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Regression of new gadolinium enhancing lesion activity in relapsing-remitting multiple sclerosis.
Neurology 2008; 70(13 Pt 2):1092-7Neur

Abstract

BACKGROUND

Contrast enhancing lesions (CEL) is a common endpoint in multiple sclerosis (MS) clinical trials. To minimize sample size or placebo exposure, a crossover design without a concurrent control group is attractive. Natural regression may confound this strategy. We assessed the degree of regression in monthly new gadolinium activity in relapsing-remitting (RR) placebo patients.

METHODS

A post hoc analysis was performed on 65 RRMS placebo patients in the Prevention of Relapses and disability by Interferon beta-1a Subcutaneously in Multiple Sclerosis (PRISMS) trial. Patients were originally selected for relapses but not preselected for MRI activity. Eleven MRI scans were taken at screening, baseline, and months 1 through 9. Monthly new CEL rates were examined using a random effects Poisson model. Patients were analyzed as a single group and by screening CEL count level subgroups: no, low, and high (0, 1 to 3, >3 CEL).

RESULTS

A total of 32, 19, and 14 patients had no, low, and high CEL counts at screening. The monthly new CEL rates (95% CI) of all patients at baseline, months 1 to 3, 4 to 6, and 7 to 9 were 2.0 (1.3, 2.9), 1.8 (1.3, 2.5), 1.4 (1.0, 2.0), and 1.2 (0.8, 1.7). Compared to baseline, the rate decreased by 10%, 27%, and 39%. The monthly rate of the no subgroup remained stable. The rates for both the low and high subgroups decreased by 4%, 29%, and 48% at months 1 to 3, 4 to 6, and 7 to 9 compared to baseline.

CONCLUSIONS

Placebo relapsing-remitting multiple sclerosis patients experience a decline of new gadolinium activity over 9 months. A crossover design without a concurrent comparison group may overestimate the treatment effect.

Authors+Show Affiliations

Department of Medicine, University of British Columbia, Vancouver, BC, Canada. yinshan@interchange.ubc.caNo affiliation info availableNo affiliation info availableNo affiliation info available

Pub Type(s)

Journal Article
Multicenter Study
Research Support, Non-U.S. Gov't

Language

eng

PubMed ID

18003938

Citation

Zhao, Yinshan, et al. "Regression of New Gadolinium Enhancing Lesion Activity in Relapsing-remitting Multiple Sclerosis." Neurology, vol. 70, no. 13 Pt 2, 2008, pp. 1092-7.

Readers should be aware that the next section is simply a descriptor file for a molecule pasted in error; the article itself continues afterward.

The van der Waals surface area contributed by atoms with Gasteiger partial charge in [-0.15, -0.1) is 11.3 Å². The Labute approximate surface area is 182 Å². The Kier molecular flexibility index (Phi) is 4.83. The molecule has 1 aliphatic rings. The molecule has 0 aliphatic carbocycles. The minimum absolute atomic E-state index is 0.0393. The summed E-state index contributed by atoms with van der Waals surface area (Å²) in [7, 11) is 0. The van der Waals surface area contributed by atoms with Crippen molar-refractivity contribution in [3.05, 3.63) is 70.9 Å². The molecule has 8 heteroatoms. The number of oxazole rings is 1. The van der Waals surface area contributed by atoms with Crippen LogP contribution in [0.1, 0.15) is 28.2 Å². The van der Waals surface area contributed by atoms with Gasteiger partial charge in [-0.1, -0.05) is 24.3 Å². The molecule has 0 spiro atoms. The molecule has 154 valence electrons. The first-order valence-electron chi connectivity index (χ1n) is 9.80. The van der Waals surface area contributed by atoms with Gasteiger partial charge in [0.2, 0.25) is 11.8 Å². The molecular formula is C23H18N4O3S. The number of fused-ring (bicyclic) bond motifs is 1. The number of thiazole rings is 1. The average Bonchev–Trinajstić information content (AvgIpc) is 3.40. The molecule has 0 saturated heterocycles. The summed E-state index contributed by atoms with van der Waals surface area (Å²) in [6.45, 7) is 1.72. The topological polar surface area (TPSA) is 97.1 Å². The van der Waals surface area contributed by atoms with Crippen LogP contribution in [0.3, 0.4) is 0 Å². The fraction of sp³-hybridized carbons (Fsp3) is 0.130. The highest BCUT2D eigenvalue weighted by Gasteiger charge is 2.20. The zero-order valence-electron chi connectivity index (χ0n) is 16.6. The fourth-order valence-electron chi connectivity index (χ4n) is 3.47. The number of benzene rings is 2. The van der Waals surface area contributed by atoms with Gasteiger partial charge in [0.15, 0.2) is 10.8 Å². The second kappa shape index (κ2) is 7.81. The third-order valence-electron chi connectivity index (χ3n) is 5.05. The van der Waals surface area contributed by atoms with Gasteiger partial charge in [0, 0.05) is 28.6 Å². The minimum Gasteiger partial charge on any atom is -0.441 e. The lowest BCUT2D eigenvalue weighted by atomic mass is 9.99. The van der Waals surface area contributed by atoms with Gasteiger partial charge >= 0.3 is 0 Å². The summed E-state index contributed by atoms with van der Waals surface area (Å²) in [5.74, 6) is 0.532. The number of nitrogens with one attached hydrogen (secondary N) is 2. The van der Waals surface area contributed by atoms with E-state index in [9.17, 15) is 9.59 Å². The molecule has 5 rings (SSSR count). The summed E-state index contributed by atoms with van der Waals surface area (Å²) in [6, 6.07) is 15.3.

Zhao Y, Traboulsee A, Petkau AJ, et al. Regression of new gadolinium enhancing lesion activity in relapsing-remitting multiple sclerosis. Neurology. 2008;70(13 Pt 2):1092-7.
Zhao, Y., Traboulsee, A., Petkau, A. J., & Li, D. (2008). Regression of new gadolinium enhancing lesion activity in relapsing-remitting multiple sclerosis. Neurology, 70(13 Pt 2), pp. 1092-7.
Zhao Y, et al. Regression of New Gadolinium Enhancing Lesion Activity in Relapsing-remitting Multiple Sclerosis. Neurology. 2008 Mar 25;70(13 Pt 2):1092-7. PubMed PMID: 18003938.
* Article titles in AMA citation format should be in sentence-case
TY - JOUR T1 - Regression of new gadolinium enhancing lesion activity in relapsing-remitting multiple sclerosis. AU - Zhao,Yinshan, AU - Traboulsee,Anthony, AU - Petkau,A John, AU - Li,David, Y1 - 2007/11/14/ PY - 2007/11/16/pubmed PY - 2008/6/20/medline PY - 2007/11/16/entrez SP - 1092 EP - 7 JF - Neurology JO - Neurology VL - 70 IS - 13 Pt 2 N2 - BACKGROUND: Contrast enhancing lesions (CEL) is a common endpoint in multiple sclerosis (MS) clinical trials. To minimize sample size or placebo exposure, a crossover design without a concurrent control group is attractive. Natural regression may confound this strategy. We assessed the degree of regression in monthly new gadolinium activity in relapsing-remitting (RR) placebo patients. METHODS: A post hoc analysis was performed on 65 RRMS placebo patients in the Prevention of Relapses and disability by Interferon beta-1a Subcutaneously in Multiple Sclerosis (PRISMS) trial. Patients were originally selected for relapses but not preselected for MRI activity. Eleven MRI scans were taken at screening, baseline, and months 1 through 9. Monthly new CEL rates were examined using a random effects Poisson model. Patients were analyzed as a single group and by screening CEL count level subgroups: no, low, and high (0, 1 to 3, >3 CEL). RESULTS: A total of 32, 19, and 14 patients had no, low, and high CEL counts at screening. The monthly new CEL rates (95% CI) of all patients at baseline, months 1 to 3, 4 to 6, and 7 to 9 were 2.0 (1.3, 2.9), 1.8 (1.3, 2.5), 1.4 (1.0, 2.0), and 1.2 (0.8, 1.7). Compared to baseline, the rate decreased by 10%, 27%, and 39%. The monthly rate of the no subgroup remained stable. The rates for both the low and high subgroups decreased by 4%, 29%, and 48% at months 1 to 3, 4 to 6, and 7 to 9 compared to baseline. CONCLUSIONS: Placebo relapsing-remitting multiple sclerosis patients experience a decline of new gadolinium activity over 9 months. A crossover design without a concurrent comparison group may overestimate the treatment effect. SN - 1526-632X UR - https://www.unboundmedicine.com/medline/citation/18003938/Regression_of_new_gadolinium_enhancing_lesion_activity_in_relapsing_remitting_multiple_sclerosis_ L2 - http://www.neurology.org/cgi/pmidlookup?view=long&pmid=18003938 DB - PRIME DP - Unbound Medicine ER -